Objective: In this study, we investigated the influence that the pathology of Alzheimer’s disease
(AD) exerts upon the corpus callosum (CC) using a total of 325 mild cognitive impairment (MCI)
subjects, 155 AD subjects, and 185 healthy control (HC) subjects.
Method: Regionally-specific morphological CC abnormalities, as induced by AD, were quantified using
a large deformation diffeomorphic metric curve mapping based statistical shape analysis pipeline.
We also quantified the association between the CC shape phenotype and two cognitive measures; the
Mini Mental State Examination (MMSE) and the Alzheimer’s Disease Assessment Scale-Cognitive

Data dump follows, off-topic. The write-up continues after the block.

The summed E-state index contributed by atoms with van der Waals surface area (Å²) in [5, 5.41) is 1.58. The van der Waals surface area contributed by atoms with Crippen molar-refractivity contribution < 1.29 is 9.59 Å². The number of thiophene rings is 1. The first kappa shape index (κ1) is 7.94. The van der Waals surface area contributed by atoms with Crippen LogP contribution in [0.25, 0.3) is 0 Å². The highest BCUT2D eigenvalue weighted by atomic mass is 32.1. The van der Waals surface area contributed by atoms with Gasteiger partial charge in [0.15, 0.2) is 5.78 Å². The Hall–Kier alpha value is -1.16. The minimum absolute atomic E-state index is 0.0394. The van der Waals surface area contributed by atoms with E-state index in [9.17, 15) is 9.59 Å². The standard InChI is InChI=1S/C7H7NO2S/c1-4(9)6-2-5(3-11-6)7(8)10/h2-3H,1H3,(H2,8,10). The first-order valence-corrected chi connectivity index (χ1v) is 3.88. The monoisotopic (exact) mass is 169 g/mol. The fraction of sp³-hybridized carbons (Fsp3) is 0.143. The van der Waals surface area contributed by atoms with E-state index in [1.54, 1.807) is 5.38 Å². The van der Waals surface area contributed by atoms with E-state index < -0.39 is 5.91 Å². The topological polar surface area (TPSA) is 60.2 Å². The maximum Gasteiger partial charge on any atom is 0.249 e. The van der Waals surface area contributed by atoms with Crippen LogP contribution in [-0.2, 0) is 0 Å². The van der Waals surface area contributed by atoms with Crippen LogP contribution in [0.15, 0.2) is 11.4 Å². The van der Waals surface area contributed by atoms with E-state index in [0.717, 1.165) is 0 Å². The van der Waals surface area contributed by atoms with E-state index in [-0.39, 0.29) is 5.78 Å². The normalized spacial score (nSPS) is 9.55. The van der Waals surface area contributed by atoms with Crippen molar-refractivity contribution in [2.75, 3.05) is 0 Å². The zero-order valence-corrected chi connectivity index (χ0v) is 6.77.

Behavior Section (ADAS-cog). To identify AD-relevant areas, CC was sub-divided into three subregions;
the genu, body, and splenium (gCC, bCC, and sCC).
Results: We observed significant shape compressions in AD relative to that in HC, mainly concentrated
on the superior part of CC, across all three sub-regions. The HC-vs-MCI shape abnormalities were also
concentrated on the superior part, but mainly occurred on bCC and sCC. The significant MCI-vs-AD
shape differences, however, were only detected in part of sCC. In the shape-cognition association, significant
negative correlations to ADAS-cog were detected for shape deformations at regions belonging
to gCC and sCC and significant positive correlations to MMSE at regions mainly belonging to sCC.
Conclusion: Our results suggest that the callosal shape deformation patterns, especially those of sCC,
linked tightly to the cognitive decline in AD, and are potentially a powerful biomarker for monitoring
the progression of AD.